With a bill to repeal and replace Obamacare nearing a vote on the Senate floor as soon as this week, the GOP’s proposal to radically reshape the country’s health-care system is drawing strong opposition from two important constituencies: insurance companies and governors.
The latest major tweak to the Better Care Reconciliation Act, the GOP’s moral abomination of a health-care bill, is the Cruz amendment, which was unveiled on Thursday and bears the name of the Senate’s least-liked member. The provision would allow insurers to offer cheap plans that don’t comply with current Obamacare regulations, like protecting against preexisting conditions, as long as they offer one plan that does. This bifurcation, Senator Cruz reasons, will drive down premiums for those looking for bare-bones coverage, solving a problem Republicans have long promised to fix. Most health-care experts agree that this is a terrible idea, however, because under Cruz’s plan, sick people will flock to the only plan that covers them, with deleterious market effects.
On Friday, the CEOs of Blue Cross Blue Shield and American Health Insurance Plans sent an unusual joint letter to Senate Majority Leader Mitch McConnell and Minority Leader Chuck Schumer that included a blunt warning that the new provision “is simply unworkable in any form and would undermine protections for those with pre-existing medical conditions, increase premiums and lead to widespread terminations in coverage for people currently enrolled in the individual market.” The single-risk-pool idea, it went on, would “create two systems of insurance for healthy and sick people.”
When McConnell originally unveiled his health-care bill — written in secret, with no markups or hearings, just like the founders intended — he alienated many of his GOP colleagues on both the right and left, and quickly had to pull the bill altogether. His plan since has been to let his conservative flank dictate the terms and help win over hard-right ideologues like Ron Johnson, and then placate waffling “moderates” like Nevada’s Dean Heller, Alaska’s Lisa Murkowski, and others worried about the bill’s drastic cuts to Medicaid with payoffs that only apply to their states.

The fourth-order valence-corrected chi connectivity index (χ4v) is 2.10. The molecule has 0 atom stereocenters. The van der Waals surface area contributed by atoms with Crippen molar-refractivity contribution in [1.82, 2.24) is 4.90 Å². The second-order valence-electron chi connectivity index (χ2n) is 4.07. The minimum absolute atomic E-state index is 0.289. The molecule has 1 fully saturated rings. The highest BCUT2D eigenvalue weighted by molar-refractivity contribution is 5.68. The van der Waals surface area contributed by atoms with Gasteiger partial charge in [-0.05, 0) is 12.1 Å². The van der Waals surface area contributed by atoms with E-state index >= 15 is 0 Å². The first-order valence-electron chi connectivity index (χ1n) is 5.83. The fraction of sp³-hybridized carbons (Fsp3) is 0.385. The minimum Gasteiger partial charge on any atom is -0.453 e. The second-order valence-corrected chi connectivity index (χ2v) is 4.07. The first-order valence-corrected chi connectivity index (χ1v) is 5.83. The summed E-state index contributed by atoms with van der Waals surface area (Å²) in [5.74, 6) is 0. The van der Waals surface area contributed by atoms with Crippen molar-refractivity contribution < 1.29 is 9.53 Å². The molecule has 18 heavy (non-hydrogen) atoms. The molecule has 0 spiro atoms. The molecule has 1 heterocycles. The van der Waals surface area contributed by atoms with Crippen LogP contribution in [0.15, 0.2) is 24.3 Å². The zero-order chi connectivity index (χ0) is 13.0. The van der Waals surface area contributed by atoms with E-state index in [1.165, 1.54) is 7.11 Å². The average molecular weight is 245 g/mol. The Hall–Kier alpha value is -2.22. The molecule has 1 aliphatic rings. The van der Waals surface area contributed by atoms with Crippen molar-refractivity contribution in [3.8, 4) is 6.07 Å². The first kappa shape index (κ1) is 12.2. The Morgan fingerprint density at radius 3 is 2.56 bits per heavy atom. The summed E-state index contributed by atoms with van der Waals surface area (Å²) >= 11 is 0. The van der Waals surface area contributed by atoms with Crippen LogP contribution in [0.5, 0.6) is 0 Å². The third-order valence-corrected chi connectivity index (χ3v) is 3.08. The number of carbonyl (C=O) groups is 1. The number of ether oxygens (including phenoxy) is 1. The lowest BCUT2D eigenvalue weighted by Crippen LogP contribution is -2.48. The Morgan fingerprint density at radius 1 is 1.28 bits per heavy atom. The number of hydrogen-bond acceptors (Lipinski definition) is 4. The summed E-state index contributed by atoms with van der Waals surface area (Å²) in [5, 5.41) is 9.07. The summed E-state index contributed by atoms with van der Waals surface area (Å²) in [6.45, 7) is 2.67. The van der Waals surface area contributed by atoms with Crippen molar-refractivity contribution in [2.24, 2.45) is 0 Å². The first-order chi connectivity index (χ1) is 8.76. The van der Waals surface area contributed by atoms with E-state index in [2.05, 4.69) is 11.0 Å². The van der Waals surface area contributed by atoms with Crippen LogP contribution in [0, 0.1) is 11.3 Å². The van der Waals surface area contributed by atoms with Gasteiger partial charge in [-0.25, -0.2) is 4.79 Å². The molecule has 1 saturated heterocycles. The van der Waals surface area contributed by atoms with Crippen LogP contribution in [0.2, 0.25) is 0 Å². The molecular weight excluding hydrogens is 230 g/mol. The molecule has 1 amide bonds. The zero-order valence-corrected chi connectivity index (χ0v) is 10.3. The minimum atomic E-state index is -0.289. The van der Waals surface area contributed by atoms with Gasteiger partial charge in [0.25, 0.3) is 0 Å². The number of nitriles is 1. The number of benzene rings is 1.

McConnell has already lost two Republicans — the most moderate, Maine’s Susan Collins, and one of the most conservative, Kentucky’s Rand Paul — both of whom have said they will vote “no” on a motion to even begin debate on the bill. A third defection would outright kill the BCRA in its crib, but the crucial senator willing to deal that fatal blow has not yet appeared.
McConnell’s strategy to buy off moderates may yet work, but a meeting of the nation’s governors on Friday, where the mood toward the bill was outright hostility, showed that it will be a heavy lift. Nevada’s Brian Sandoval, a popular governor and key figure in the repeal debate to whom Dean Heller has attached himself at the hip, expressed “great concerns” about the BCRA. (A closed-door meeting with Trump administration officials on Saturday morning did little to change his tune.) Ohio’s John Kasich called the bill “unacceptable,” which may or may not sway his state’s Republican senator, Rob Portman. Even some hard-core conservatives balked: Wisconsin’s Scott Walker endorsed a different, more generous version of repeal and said that “None of these plans right now do us justice.”
In a normal world, the next major news event on the road to a Senate vote would be the Congressional Budget Office’s score of the Cruz Amendment; the nonpartisan agency would likely find that millions of Americans stand to lose insurance as a result of it. But reports on Friday and Saturday indicate that Republicans may buck some more precedent and not even bother with the CBO, instead tapping the Department of Health and Human Services or the Office of Management and Budget to score the amendment. Given that these are White House agencies with a vested interest in passing the law, they’re almost certain to forecast a far rosier outlook.
But will such a plan work? Mitch McConnell enjoyed great success with his strategy of deceit and cynicism during the Obama years. Whether a similar approach can succeed with major GOP-led legislation will become clear in a matter of days.